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An Overview of Apollo

Apollo is a decentralized oracle that provides trustless, flexible and permissionless access to off-chain data for applications built on Picasso. Oracles provide pricing data, verify proof of payments, and authenticate real-world events. This is achieved through a network of nodes, each of which collect and validate data from various external sources such as APIs and then broadcast this data to the network.

The process of data collection and validation is crucial to ensure the integrity of the data and prevent malicious actors from feeding false or manipulated information to a smart contract. All oracle providers need to put down a stake of PICA and if their answers deviate by a threshold from the mean, they are slashed. This allows for greater flexibility in the types of data that can be used and the complexity of the logic that can be executed.

As a pallet on Picasso, Apollo can be leveraged by other pallets to form DeFi primitives that build on top of its oracle functionality. For example, Angular Finance, which functions as a cross-chain money market and lending platform, would make use of Apollo’s functionality for retrieving price feeds on their assets.

Mitigating MEV

Importantly, Apollo is MEV-resistant. MEV, or Maximal Extractable Value, is a form of front-running transactions that occurs at the block creation level. Apollo is able to overcome this challenge through its design, which also provides other security benefits. Normally, one common type of MEV allows actors to reorganize transactions in a block. For example, in a proof stake blockchain, a validator could see a new price update before it’s executed through the oracle which could allow them to include a transaction to buy or sell an asset based on the expected price (frontrunning).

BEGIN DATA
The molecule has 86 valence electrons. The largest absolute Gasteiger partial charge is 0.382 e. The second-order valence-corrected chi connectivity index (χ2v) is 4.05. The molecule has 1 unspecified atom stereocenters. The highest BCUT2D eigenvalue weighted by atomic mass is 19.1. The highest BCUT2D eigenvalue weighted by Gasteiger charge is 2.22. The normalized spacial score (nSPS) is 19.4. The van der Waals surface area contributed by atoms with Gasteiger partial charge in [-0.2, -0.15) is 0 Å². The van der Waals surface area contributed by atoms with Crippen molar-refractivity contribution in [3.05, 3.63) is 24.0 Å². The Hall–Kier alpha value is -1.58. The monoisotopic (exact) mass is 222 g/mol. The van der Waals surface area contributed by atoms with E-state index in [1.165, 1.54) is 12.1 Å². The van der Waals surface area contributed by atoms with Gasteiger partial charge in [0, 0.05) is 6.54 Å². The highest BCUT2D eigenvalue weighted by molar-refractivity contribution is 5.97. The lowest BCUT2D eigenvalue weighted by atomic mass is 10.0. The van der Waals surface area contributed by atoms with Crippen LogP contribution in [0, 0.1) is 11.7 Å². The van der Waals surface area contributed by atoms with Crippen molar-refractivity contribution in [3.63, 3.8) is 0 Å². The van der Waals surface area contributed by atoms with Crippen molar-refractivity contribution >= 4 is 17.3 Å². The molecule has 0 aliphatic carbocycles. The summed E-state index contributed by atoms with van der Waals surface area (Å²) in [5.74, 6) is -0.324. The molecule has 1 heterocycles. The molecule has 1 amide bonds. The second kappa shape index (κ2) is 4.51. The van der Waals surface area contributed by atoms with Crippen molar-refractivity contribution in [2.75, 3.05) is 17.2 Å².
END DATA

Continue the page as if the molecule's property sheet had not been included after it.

With the use of substrate blockchain on_initialize hook in Apollo, the order of the Oracle price updates is guaranteed; i.e when a block initializes, the price of an asset is guaranteed a slot into the block. Apollo also implements an algorithm that instead of trusting one oracle for the price, it takes the median price from different oracles which significantly limits the ability of oracle manipulation.


The implementation of how Apollo can be utilized is dependent on the developer. Apollo has asset ID types which represent an asset pair. Here's an example of how the architecture of Apollo submits the price of an asset:

  • Firstly, a price is requested using the request price function (this can be built into pallets using Apollo)
  • The request triggers an offchain worker to go out and query a local price feed. For more information on off-chain workers see here
  • As the off-chain worker fetches the proper price from the oracle’s price feed, it prepares a transaction and submits it back on-chain
  • On the top of the next block if the threshold is met, it will:
    • take the median price
    • check to make sure that no prices are too old
    • either reward or slash the oracle providers
  • Finally, the price and block number that was identified will be stored and available to the entire chain

Apollo is built to fulfill one task - provide an honest and non front-runnable price on-chain.